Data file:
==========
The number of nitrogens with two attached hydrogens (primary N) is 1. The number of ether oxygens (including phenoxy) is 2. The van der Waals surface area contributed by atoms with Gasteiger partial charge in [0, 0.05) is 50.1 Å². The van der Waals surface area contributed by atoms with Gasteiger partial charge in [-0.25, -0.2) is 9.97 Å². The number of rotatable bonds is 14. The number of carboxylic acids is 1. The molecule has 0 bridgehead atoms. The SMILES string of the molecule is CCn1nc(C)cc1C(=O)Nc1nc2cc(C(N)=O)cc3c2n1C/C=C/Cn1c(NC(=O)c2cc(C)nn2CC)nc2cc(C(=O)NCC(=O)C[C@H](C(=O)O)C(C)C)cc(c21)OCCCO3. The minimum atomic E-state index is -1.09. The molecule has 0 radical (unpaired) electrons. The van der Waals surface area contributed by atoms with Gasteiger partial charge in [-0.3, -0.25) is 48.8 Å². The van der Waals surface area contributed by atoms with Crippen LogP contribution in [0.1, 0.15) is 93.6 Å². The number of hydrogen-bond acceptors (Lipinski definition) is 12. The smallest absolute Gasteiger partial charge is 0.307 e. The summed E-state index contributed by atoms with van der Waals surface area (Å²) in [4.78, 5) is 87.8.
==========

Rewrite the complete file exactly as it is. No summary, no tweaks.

The number of nitrogens with two attached hydrogens (primary N) is 1. The number of ether oxygens (including phenoxy) is 2. The van der Waals surface area contributed by atoms with Gasteiger partial charge in [0, 0.05) is 50.1 Å². The van der Waals surface area contributed by atoms with Gasteiger partial charge in [-0.25, -0.2) is 9.97 Å². The number of rotatable bonds is 14. The number of carboxylic acids is 1. The molecule has 0 bridgehead atoms. The SMILES string of the molecule is CCn1nc(C)cc1C(=O)Nc1nc2cc(C(N)=O)cc3c2n1C/C=C/Cn1c(NC(=O)c2cc(C)nn2CC)nc2cc(C(=O)NCC(=O)C[C@H](C(=O)O)C(C)C)cc(c21)OCCCO3. The minimum atomic E-state index is -1.09. The molecule has 0 radical (unpaired) electrons. The van der Waals surface area contributed by atoms with Gasteiger partial charge in [-0.3, -0.25) is 48.8 Å². The van der Waals surface area contributed by atoms with Crippen LogP contribution in [0.1, 0.15) is 93.6 Å². The number of hydrogen-bond acceptors (Lipinski definition) is 12. The smallest absolute Gasteiger partial charge is 0.307 e. The summed E-state index contributed by atoms with van der Waals surface area (Å²) in [4.78, 5) is 87.8.